Researchers are one step closer to establishing the cause of bleeding calf syndrome, following the discovery of a new bone marrow biopsy test.
Speaking at the recent Quality Meat Scotland research and development conference in Dundee, Kim Willoughby, head of the viral surveillance unit at the Moredun Institute, said a new Petri dish-based bone marrow biopsy technique should help researchers understand the cause of the disease.
Also known as bovine neonatal pancytopenia (BNP), the disease was linked to the now withdrawn PregSure BVD vaccine, and is caused by antibodies in the colostrum that attack the bone marrow cells of the calf after suckling.
It appears almost exclusively in calves younger than 21 days and causes widespread internal and/or external bleeding. Calves displaying symptoms of the disease are often found bleeding from the nose, small wounds such as ear tagging or injection sites, and blood is found in faeces as a result of bleeding in the intestine.
Despite the vaccine being withdrawn from the marketplace, cases of the disease continue to be reported and it remains a problem in both commercial and pedigree beef herds, said Dr Willoughby.
It was hoped the new testing technique - which allows bone marrow cells from live calves to be grown in Petri dishes - would allow researchers to test larger numbers of animals, rather than relying on testing tissue from dead animals, she said.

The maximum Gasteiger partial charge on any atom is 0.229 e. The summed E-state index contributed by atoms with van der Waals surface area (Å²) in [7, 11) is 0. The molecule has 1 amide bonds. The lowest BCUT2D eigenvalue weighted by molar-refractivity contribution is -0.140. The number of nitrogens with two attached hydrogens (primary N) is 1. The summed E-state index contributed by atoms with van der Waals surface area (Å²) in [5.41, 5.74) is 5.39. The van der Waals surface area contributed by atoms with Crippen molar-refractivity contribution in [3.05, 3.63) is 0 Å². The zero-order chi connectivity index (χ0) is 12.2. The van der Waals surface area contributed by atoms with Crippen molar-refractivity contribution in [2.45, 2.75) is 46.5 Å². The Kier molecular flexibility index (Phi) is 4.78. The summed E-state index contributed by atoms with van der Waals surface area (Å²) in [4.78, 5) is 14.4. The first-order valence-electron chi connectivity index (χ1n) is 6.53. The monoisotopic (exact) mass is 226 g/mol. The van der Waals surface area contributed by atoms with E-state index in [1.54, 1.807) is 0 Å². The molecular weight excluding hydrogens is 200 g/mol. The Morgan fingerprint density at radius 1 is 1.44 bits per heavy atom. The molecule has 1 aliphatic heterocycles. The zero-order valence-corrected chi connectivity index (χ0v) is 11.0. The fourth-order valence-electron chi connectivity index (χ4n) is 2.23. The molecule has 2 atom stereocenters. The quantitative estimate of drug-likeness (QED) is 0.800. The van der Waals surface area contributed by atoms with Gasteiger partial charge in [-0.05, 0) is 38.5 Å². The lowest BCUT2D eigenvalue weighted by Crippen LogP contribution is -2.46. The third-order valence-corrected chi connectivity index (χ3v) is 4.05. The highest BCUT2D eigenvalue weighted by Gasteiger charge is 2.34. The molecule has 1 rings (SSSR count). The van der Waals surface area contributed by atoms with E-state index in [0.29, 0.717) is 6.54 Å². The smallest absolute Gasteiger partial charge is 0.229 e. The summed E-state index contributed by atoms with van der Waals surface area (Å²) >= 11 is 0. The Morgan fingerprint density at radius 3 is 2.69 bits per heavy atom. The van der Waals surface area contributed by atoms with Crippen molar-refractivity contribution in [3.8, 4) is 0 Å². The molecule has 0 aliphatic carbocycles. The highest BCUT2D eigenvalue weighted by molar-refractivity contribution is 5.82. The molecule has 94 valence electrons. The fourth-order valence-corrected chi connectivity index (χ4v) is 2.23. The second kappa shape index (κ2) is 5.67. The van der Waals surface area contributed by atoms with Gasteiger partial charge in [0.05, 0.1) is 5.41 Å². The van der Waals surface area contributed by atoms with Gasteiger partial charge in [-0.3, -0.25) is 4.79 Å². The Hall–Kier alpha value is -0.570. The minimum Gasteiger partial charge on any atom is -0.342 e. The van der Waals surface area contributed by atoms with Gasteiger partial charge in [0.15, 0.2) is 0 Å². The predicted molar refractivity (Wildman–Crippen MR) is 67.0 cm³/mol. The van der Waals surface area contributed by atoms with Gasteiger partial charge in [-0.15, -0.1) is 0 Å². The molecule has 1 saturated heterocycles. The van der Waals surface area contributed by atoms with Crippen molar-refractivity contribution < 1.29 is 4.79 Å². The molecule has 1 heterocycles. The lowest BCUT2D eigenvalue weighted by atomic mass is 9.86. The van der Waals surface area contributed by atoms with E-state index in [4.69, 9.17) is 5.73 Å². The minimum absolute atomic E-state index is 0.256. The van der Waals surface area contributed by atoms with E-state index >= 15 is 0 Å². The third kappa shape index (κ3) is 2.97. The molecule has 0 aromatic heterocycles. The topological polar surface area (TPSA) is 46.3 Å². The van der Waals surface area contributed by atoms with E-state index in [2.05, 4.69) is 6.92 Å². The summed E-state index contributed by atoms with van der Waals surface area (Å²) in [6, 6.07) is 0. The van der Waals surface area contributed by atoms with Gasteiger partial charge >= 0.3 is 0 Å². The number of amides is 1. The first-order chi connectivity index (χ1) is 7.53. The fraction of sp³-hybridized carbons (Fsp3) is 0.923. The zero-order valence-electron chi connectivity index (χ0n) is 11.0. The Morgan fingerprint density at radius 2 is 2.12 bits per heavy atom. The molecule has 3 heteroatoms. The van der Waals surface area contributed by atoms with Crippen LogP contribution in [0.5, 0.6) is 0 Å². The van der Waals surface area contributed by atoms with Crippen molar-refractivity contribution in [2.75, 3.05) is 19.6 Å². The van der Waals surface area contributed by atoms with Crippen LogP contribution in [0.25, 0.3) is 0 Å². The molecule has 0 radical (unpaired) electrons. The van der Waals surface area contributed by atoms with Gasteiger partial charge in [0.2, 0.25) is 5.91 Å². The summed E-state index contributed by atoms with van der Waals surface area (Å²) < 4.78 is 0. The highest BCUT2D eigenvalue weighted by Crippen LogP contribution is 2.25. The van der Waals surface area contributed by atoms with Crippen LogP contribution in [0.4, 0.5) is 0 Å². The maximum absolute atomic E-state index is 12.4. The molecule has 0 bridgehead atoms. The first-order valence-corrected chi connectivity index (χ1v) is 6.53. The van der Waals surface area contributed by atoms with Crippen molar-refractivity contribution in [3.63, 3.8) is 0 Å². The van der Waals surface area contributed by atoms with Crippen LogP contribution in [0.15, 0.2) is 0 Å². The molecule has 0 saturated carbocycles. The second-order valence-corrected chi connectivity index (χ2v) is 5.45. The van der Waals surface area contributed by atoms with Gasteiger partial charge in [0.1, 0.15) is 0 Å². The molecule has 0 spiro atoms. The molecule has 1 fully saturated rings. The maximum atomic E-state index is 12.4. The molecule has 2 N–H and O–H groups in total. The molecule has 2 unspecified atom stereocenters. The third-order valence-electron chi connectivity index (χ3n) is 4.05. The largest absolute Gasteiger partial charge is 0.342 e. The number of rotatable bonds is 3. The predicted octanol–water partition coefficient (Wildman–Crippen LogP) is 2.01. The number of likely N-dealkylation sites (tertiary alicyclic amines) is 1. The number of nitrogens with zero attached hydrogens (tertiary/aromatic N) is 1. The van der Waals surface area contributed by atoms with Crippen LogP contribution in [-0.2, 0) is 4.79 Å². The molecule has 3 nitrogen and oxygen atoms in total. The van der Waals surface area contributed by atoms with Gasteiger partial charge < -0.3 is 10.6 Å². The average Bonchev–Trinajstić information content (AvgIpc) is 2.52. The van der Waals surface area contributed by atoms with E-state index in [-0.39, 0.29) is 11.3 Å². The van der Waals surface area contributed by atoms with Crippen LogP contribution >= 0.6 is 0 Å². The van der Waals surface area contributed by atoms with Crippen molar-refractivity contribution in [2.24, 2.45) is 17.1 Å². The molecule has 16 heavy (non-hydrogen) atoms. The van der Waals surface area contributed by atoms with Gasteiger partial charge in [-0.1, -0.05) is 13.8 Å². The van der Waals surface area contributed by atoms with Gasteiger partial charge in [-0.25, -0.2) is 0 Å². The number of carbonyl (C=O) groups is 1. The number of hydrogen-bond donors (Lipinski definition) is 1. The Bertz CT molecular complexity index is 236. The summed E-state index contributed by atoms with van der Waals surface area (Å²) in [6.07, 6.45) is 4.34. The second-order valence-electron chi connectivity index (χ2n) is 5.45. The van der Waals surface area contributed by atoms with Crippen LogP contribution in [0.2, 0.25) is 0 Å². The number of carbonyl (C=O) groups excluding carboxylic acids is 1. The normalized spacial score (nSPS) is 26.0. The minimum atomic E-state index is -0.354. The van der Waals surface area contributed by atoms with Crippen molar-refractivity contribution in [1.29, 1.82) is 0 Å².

"Using this Petri dish method we have shown that, even when the bone marrow looks normal under the microscope, the cells are damaged and do not work properly," said Dr Willoughby.
She said although it was likely the disease would naturally fade out over time as the number of vaccinated dams producing calves fell, research into the disease would be vital to help prevent a similar disease occurrence in the future.
"We are looking at a situation where 100,000s of doses of vaccine were used and yet only a comparatively small number of calves were effected," she added.
"One possibility is that it is not the vaccine itself that directly causes the problem, but the individual reaction to the vaccine of specific animals. It is important to understand what triggered the problem," said Dr Willoughby.
"The fact is a very good BVD vaccine was withdrawn as a result and my hope is that by understanding what is at the root of this problem, we will be better able to design vaccines in the future."
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